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ScienceGuy

Shark teeth identification help please

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ScienceGuy

Please help identify these teeth from Conecuh River, Andalusia. I pulled about 500 teeth out of the deposits and these tiny teeth are the only ones of its kind in the bunch. They are about 5mm X 7mm. Thanks.

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Randyw

Top one I think is 7 gill shark

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Randyw

5F6CB339-5282-4521-92B7-21C1202AC50A.jpeg

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Searcher78

Second pic reminds me of angel shark teeth.

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caldigger

I was going with Nurse Shark on #1

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And I would agree on Angel for #2

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Al Dente

Top left is Physogaleus secundus or possibly a juvenile Galeocerdo latidens. The other is Abdounia recticona. The second photo are both Orectolobus ziegenhinei.

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sixgill pete

I agree with Al Dente on this. The first two are effeminately not 7 gill shark. 

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Randyw

I will admit I’m not definite on the 7 gill shark but I came across 3 out of 3 hits on it listing it as such..and who am I to argue with the Aroura fossil museum LOL!

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sixgill pete

Randy, the geologic age of the sediments between Aurora and Andalusia Alabama are different. With a very different fauna. Also look at the root. It is completely wrong for a Hexanchid shark. It has a nutrient groove, Hexanchids do not.  The tags he provided state, Point A Dam, Eocene. That in itself makes an ID sheet provided by the Aurora Museum which includes Miocene / Pliocene species inaccurate for use.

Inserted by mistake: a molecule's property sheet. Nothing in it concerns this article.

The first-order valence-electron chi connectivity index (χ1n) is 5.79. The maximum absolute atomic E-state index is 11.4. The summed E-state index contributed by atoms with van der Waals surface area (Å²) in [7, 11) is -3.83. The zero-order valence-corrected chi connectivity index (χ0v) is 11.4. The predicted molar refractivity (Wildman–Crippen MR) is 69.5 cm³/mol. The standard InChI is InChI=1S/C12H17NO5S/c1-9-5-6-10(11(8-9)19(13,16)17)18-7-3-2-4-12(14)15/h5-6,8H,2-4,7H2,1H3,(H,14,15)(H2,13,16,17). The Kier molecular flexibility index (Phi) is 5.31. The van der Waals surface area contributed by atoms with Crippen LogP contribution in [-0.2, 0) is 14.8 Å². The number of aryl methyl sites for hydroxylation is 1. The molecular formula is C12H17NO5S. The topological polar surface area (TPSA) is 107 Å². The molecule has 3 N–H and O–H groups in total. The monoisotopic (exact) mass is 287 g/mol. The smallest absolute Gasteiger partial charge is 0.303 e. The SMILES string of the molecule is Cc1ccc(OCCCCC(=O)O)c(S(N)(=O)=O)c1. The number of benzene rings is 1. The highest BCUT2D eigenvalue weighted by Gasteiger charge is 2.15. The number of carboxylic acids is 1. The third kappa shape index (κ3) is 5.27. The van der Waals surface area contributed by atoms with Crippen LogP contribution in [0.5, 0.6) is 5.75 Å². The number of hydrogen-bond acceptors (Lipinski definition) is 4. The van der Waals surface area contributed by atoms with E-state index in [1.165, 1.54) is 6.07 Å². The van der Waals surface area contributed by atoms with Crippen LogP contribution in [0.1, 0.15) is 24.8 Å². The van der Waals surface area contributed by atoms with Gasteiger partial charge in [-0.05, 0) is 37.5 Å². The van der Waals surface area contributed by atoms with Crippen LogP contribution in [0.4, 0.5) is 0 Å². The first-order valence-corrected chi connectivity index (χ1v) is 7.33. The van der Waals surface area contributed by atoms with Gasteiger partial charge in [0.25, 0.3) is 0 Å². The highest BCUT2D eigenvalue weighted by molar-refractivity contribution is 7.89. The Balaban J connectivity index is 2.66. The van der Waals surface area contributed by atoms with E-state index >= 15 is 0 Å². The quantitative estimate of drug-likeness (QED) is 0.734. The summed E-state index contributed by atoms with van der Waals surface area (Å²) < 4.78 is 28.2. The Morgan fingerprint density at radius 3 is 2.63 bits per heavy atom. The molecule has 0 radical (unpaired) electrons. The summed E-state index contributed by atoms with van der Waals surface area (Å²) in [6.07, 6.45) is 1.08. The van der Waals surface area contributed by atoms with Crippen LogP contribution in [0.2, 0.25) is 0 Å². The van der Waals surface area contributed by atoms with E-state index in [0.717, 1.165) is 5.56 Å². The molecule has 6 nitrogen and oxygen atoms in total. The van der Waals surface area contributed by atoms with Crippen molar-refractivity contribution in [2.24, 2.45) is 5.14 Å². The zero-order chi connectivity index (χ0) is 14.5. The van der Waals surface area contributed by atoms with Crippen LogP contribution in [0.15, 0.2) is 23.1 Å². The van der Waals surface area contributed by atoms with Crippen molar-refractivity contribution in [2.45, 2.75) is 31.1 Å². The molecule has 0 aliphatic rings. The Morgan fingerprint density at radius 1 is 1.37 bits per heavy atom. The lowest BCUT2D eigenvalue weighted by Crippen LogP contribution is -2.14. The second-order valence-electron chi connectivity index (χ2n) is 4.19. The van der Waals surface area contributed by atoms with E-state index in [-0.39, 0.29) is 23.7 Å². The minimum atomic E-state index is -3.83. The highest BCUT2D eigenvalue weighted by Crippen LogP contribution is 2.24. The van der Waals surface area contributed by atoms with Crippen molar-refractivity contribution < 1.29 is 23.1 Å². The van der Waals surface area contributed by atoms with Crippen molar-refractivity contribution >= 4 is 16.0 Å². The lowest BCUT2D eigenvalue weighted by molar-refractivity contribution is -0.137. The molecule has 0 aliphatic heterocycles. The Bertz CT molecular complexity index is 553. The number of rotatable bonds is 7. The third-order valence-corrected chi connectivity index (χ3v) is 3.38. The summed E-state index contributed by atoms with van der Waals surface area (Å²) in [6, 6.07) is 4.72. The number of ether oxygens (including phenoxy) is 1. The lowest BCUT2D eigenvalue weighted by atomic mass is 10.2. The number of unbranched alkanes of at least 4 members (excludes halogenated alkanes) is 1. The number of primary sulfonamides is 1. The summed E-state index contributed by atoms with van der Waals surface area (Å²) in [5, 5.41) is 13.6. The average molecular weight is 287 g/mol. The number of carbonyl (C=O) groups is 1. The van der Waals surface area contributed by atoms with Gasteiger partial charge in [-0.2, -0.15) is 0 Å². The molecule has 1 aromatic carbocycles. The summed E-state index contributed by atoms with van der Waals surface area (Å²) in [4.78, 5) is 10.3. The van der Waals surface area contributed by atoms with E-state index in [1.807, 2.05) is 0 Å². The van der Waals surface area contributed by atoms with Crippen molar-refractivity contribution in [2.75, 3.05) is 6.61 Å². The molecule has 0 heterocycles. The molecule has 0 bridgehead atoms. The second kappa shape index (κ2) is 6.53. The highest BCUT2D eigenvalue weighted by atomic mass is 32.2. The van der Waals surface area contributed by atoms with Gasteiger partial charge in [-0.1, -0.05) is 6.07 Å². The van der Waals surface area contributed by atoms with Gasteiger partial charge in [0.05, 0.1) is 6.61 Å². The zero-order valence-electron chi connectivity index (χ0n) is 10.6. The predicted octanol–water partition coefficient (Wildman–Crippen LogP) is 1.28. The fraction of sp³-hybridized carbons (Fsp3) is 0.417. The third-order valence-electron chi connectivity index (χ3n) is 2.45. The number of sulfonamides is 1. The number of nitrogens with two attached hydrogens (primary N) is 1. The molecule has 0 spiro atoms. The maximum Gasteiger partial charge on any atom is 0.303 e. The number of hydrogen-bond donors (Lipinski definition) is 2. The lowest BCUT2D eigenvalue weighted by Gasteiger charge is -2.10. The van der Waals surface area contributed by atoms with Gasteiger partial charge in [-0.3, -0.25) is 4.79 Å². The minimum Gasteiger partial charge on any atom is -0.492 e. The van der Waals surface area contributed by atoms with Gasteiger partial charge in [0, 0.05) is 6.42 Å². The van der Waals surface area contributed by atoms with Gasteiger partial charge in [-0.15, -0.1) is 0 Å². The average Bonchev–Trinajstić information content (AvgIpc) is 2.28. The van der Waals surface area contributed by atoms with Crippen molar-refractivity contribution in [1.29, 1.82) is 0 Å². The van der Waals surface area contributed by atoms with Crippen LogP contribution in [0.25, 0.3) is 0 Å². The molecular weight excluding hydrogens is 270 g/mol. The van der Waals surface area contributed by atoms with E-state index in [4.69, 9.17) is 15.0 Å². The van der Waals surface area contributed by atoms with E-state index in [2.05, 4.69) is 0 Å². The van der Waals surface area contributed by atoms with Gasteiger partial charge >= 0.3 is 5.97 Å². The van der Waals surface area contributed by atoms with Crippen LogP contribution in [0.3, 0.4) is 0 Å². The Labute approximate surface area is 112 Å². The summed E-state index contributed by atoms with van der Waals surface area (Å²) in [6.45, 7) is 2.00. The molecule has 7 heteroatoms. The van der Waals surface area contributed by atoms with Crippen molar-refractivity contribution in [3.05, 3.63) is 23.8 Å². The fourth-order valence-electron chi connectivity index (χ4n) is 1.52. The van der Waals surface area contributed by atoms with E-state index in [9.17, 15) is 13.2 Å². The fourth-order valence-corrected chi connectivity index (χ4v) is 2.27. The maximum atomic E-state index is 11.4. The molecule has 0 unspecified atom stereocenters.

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ScienceGuy

Thanks everyone! I’m learning more and more! I’m a Science teacher of 26 years and am gaining field experiences that will make me a more effective teacher to my students. Hopefully going to turn them on to this field of Science!

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Randyw

After Checking out the abdounia teeth I can go along with that classification.

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ScienceGuy

Can I get y’all to weigh in on these 4mm wide by 9mm long. Taken from same Eocene layer from Point A dam. The root sticks out farther than normal on the anterior side and has a nutrient groove. Roots form  an acute angle.

849AFECE-980B-4852-8A3A-45FA4D2A8BF9.jpeg

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Morfossils

Was wanting information on a good place to go digging have 12 that would live to dig and don’t know where on Conechu river don’t know if it wrong time of year never have gotten to go before thanks for the help

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sixgill pete
18 hours ago, ScienceGuy said:

Can I get y’all to weigh in on these 4mm wide by 9mm long. Taken from same Eocene layer from Point A dam. The root sticks out farther than normal on the anterior side and has a nutrient groove. Roots form  an acute angle.

849AFECE-980B-4852-8A3A-45FA4D2A8BF9.jpeg

I think you have 2 different species here. There are several species these could be. Can you post pics of front, back and left / right sides please. Preferably of each tooth individually. Then crop the pics so we get pics of only the tooth.

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ScienceGuy
17 hours ago, sixgill pete said:

I think you have 2 different species here. There are several species these could be. Can you post pics of front, back and left / right sides please. Preferably of each tooth individually. Then crop the pics so we get pics of only the tooth.

Will these pics work?  PDF file has a clearer image.thanks!

tooth compilation.pdf

 

AF2C7355-7AE2-485F-944D-F35815D194A7.png

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siteseer
On 7/16/2019 at 4:08 PM, Al Dente said:

Top left is Physogaleus secundus or possibly a juvenile Galeocerdo latidens. The other is Abdounia recticona. The second photo are both Orectolobus ziegenhinei.

 

Hi Al Dente,

 

I agree.  Yeah, that's actually a tough choice between Physogaleus and Galeocerdo.  I might lean toward the latter if only because the serrations might be stronger on both cutting edges like that tooth in Galeocerdo.  Physogaleus is so variable, though, especially in that Early-Middle Eocene time frame.

 

I was only sure the first tooth in the second photo was Orectolobus.  I forgot that someone had named the Andalusia nurse shark to species.  That's an uncommon tooth there.

 

Jess

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siteseer
On 7/18/2019 at 7:05 AM, ScienceGuy said:

Will these pics work?  PDF file has a clearer image.thanks!

tooth compilation.pdf

 

AF2C7355-7AE2-485F-944D-F35815D194A7.png

 

I don't think I've seen a sand tiger species other than Striatolamia macrota from there.  Your tooth is something else.  I think it's Odontaspis.

 

The second tooth is from a sand tiger.  I'm wondering if that could be a Striatolamia intermediate tooth.

 

 

 

 

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